We recently traveled to Savannah, Georgia, and decided to stop in at the Mighty Eighth Air Force Museum. It is right off I-95 at Pooler, Ga. I’d seen their website but wasn’t sure what to expect. Wow! Were we impressed!

The museum is housed in a beautiful facility that includes the extensive exhibits, research facilities, gift shop and a small cafe. The fees are extremely reasonable, especially since you could spend an entire day and not see all the exhibits. For anyone interested in World War II or in the history of the U. S. Air Force, this is the place to visit.8th AF Museum Rotunda

With the research that I have done on the WWII era for my novels, I probably knew more about the 8th Air Force than most visitors. Both my husband and I have always had an avid interest in the Second World War, the politics, the fighting, the men and women who fought, and those who stayed behind on the home front. We went from exhibit to exhibit looking at the artifacts and reading the explanations starting in the rotunda where busts of important 8th AF individuals  include Jimmy Stewart, the actor/movie star who piloted a B-24 on missions over Europe, and Jimmy Doolittle, who gained fame by leading the raid on Tokyo before taking command of the 8th.

The exhibits are set up so that the visitor is led through the war starting with the events that led up to the U.S. involvement. The origin of the 8th Bomber Command in January, 1942, just a month after the United States had declared war on Japan and Germany, at Hunter Field in Savannah, Ga., explains the museum’s location. In February, 1942, the 8th relocated to England where the English assigned them to air fields in southeastern England. Later, in February, 1944, the 8th was redesignated the 8th Air Force, still part of the Army Air Corp. The war would be over before the Air Force would separate from the Army as a separate entity.

In 1942 the 8th began flying missions over German occupied Europe. During the next three years the 8th would suffer more than 47,000 casualties, over 26,000 deaths and its men would be awarded numerous medals including seventeen Medals of Honor.

One of the most impressive exhibits is the B-17 bomber currently being restored named the City of Savannah. The plane takes up an enormous exhibition space. Although it is not open for visitors to climb aboard, just walking under its huge wings gave me goose-bumps. You can see the engines up close, read and watch videos of each crew members responsibilities, step inside a booth to experience the waist gunner’s position, and look in the ball turret to wonder how a grown man could fit in the small space. A B-24’s tail with its 50 caliber machine gun shows the cramped, awkward space occupied by the tail gunner.B17 Tail with Fighter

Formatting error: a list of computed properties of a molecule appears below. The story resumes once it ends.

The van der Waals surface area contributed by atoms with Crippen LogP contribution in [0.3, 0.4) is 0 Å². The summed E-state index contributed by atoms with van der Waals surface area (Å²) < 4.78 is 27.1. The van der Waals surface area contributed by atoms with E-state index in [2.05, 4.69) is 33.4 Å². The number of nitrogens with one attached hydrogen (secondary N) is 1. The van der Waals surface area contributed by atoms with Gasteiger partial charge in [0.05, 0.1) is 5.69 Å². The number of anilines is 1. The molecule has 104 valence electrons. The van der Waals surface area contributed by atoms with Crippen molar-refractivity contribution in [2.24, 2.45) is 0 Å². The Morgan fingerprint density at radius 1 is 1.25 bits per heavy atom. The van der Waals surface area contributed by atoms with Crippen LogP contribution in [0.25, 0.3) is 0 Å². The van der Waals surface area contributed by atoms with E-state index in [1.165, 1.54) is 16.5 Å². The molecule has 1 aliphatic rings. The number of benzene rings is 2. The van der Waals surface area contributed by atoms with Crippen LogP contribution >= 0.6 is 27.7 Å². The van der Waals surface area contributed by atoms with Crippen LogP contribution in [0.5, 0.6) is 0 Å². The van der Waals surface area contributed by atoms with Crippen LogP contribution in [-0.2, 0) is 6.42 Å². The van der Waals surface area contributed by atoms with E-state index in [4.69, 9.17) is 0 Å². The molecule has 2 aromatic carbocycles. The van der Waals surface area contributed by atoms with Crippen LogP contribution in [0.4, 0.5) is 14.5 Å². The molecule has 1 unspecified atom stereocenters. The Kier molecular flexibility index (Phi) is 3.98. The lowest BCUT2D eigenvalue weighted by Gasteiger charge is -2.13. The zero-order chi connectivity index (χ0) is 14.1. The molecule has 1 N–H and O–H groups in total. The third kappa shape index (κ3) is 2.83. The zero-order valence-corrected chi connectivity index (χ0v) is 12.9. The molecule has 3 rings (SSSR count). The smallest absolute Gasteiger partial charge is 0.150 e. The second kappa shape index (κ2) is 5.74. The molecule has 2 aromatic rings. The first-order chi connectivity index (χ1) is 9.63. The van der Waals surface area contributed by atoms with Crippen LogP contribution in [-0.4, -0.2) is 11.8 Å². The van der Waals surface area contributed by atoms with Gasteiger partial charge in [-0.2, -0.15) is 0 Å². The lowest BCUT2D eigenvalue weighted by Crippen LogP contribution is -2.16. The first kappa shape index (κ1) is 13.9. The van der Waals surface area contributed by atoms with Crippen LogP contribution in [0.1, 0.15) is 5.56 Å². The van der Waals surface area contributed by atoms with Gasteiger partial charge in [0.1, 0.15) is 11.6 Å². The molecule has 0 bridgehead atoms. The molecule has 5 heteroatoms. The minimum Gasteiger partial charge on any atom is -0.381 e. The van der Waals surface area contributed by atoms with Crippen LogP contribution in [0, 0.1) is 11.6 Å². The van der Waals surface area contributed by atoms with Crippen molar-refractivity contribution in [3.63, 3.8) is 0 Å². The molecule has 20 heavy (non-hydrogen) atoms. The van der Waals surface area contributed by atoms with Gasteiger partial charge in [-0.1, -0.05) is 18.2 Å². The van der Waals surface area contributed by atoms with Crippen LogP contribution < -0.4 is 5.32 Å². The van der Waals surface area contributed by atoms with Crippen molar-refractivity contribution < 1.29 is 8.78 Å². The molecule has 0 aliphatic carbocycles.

I enjoyed sitting in the tent watching and hearing the crew briefings before they embarked on a bombing mission. The equipment, uniforms, various insignia and personal memorabilia of many of the squadrons, both bombers and fighters, were displayed in a series of glass cases. Another fascinating section was the replica of a German prison camp where 8th AF crews that had been shot down were held. Stories of evasion and escape as well as artifacts and pictures of those interred help the visitor understand the experiences of the prisoners.

I don’t want to give the impression that the 8th AF Museum only deals with World War II. Other exhibits tell of Korea, the Strategic Air Command and the conversion to jets. Additional exhibits honor the Tuskegee Airmen, the women of the WASP (Women’s Airforce Service Pilots), an art gallery and even the girl scouts.

Outside we found even more. A B-47 Stratojet sits beyond the grounds of the Memorial Garden. A replica of a British chapel provides a place for quiet reflection similar to that available to the men of the Mighty 8th while in England. Out front an F-4C Phantom Jet and a MIG 17-A stand guard.

B47 StratojetBy the end of our allotted time my husband and I both agreed that we had to come back. We felt we had only skimmed the surface of the vast amount of information available. When we return we will be armed with the names of at least two WWII 8th AF veterans who lived in our home town. We will also plan to stay overnight in one of the nearby motels so that we can spend as much time as possible in the museum.

For anyone interested in World War II, the history of the Air Force or of aviation, this is a must-see museum.